Today I received a new (refurbished) current-generation Wi-Fi Kindle Paperwhite. I saved $20 over regular price, and then another $20 thanks to the promotional offer Amazon gave me when my Touch wouldn’t download updates. On the principle that if I’m going to cover e-readers, I should have access to one of the latest ones, my publisher David Rothman covered the remainder of the Paperwhite’s cost, which was pretty nice of him.
Thanks to Kubrick, I can now download updates on the Touch, and the Paperwhite doesn’t have any problems in that regard either. So here I have one Kindle a few generations old, and another current, both current on firmware.
I haven’t had a whole lot of opportunity to play with the Paperwhite yet, though I did shoot an unboxing and setup video. If you feel like taking ten minutes to watch me take it out of the box, compare it to my Touch, and work out how to set it up, here it is:
Anyway, I’ve taken a whole bunch of comparison photos. I suppose technically I should go ahead and take comparison screencaps just for the sake of showing how the font looks without the glare or reflection on the screen getting in the way, but I don’t want to go through all that rigamarole. I will do it for the Bookerly font comparison I’ll bring up shortly, though.
The above screencap is the Caecilia font on both, in the same font size. As you can see, the font and text placement is effectively identical—though interestingly enough, it’s actually a different relative font size, as you can see below:
On the touch, it’s the fourth-smallest size, but on the Paperwhite it’s the fifth-smallest. I suppose because the Paperwhite has a higher resolution and can go smaller if it needs to. Though this means that the Paperwhite actually can’t go as large as the Touch. Though I suppose most people who need large print don’t need it that large.
You’ll note that, on the Paperwhite, it doesn’t list the Bookerly font being available. This is because it turned out I wasn’t on the latest Firmware update after all. (I think I downloaded the latest update for an earlier version of the Paperwhite when I went to apply it.) A quick download of the later version, and here’s the same comparison, with The Martian in Caecilia on the left, and Bookerly on the Touch on the right, font settings otherwise identical to the previous picture. (I’m not going to bother photographing the font screen again. It’s identical to the one pictured above, but with an extra row so there’s room for “Bookerly” to fit in.)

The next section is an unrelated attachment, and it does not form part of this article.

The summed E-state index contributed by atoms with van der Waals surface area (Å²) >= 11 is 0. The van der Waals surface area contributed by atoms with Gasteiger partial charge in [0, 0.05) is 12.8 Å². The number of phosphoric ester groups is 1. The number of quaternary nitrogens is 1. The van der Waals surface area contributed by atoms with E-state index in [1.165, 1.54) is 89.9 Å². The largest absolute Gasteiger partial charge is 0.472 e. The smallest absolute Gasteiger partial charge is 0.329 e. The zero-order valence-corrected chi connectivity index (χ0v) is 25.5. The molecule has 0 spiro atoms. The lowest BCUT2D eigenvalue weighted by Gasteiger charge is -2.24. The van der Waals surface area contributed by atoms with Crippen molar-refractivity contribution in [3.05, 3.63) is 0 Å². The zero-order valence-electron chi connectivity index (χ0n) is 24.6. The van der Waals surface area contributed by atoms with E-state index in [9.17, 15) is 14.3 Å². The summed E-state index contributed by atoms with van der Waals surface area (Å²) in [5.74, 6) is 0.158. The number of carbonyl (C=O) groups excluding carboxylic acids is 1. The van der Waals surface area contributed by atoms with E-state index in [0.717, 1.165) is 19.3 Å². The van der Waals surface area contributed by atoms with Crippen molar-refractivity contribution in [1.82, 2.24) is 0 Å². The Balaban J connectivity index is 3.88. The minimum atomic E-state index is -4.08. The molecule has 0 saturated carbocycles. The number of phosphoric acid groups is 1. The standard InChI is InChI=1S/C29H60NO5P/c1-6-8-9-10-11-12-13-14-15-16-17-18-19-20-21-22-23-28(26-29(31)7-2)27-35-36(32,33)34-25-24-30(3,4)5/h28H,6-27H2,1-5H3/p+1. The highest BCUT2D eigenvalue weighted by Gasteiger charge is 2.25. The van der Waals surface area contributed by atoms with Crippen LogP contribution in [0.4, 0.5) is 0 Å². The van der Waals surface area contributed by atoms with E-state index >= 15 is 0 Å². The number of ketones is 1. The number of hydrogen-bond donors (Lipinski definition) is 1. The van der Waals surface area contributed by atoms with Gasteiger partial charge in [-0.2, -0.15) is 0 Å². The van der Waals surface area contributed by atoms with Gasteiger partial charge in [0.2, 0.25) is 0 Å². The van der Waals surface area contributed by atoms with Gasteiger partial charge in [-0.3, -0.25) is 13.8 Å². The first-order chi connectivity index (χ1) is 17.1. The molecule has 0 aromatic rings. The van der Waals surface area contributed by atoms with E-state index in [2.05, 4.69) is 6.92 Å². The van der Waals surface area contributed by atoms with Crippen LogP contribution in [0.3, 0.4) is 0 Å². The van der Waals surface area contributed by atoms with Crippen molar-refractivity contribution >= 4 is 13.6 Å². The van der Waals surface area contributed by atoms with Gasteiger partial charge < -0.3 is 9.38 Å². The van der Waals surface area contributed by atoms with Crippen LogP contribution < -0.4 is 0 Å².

And for the sake of the comparison, here’s the only pair of screenshots I’m going to take, of the same screens shown above:
In case you’re curious, the native screenshot size of the Touch is 600 x 800 and the Paperwhite is 758 x 1024.
This doesn’t represent what the actual Kindle version of The Martian may look like, by the way, as this is a conversion of an EPUB version from elsewhere. The latest Kindle version may have fancier headers and things, the way that this next book (the free Moonlight Blogger e-book Paul recommended earlier) taken directly from the Kindle store does.
The first picture shows the new “About This Book” feature that the Paperwhite pops up whenever you open a new book that has it. The second compares the two books, Caecilia/Touch on the left; Bookerly/Paperwhite on the right.
You might notice one of the features Bookerly advertises, better hyphenation, is evident from the header, but not anywhere from the actual text. Weird, huh? I personally think it actually looks better without the hyphenation, but that could just be me.
Now here are a couple showing the different menu interfaces—first from within the book, and then from the main menu.
You’ll notice in the top photo that the Paperwhite has the new “home” icon at the top left, to replace the hardware button it no longer has. It also has a light bulb icon to control backlight brightness, and a Goodreads button to access the Goodreads integration. The “search” option has shrunk from a text box to an icon you have to tap first. And the menu icon has changed from a sheet-of-paper-like thing to a more Android-like “hamburger.”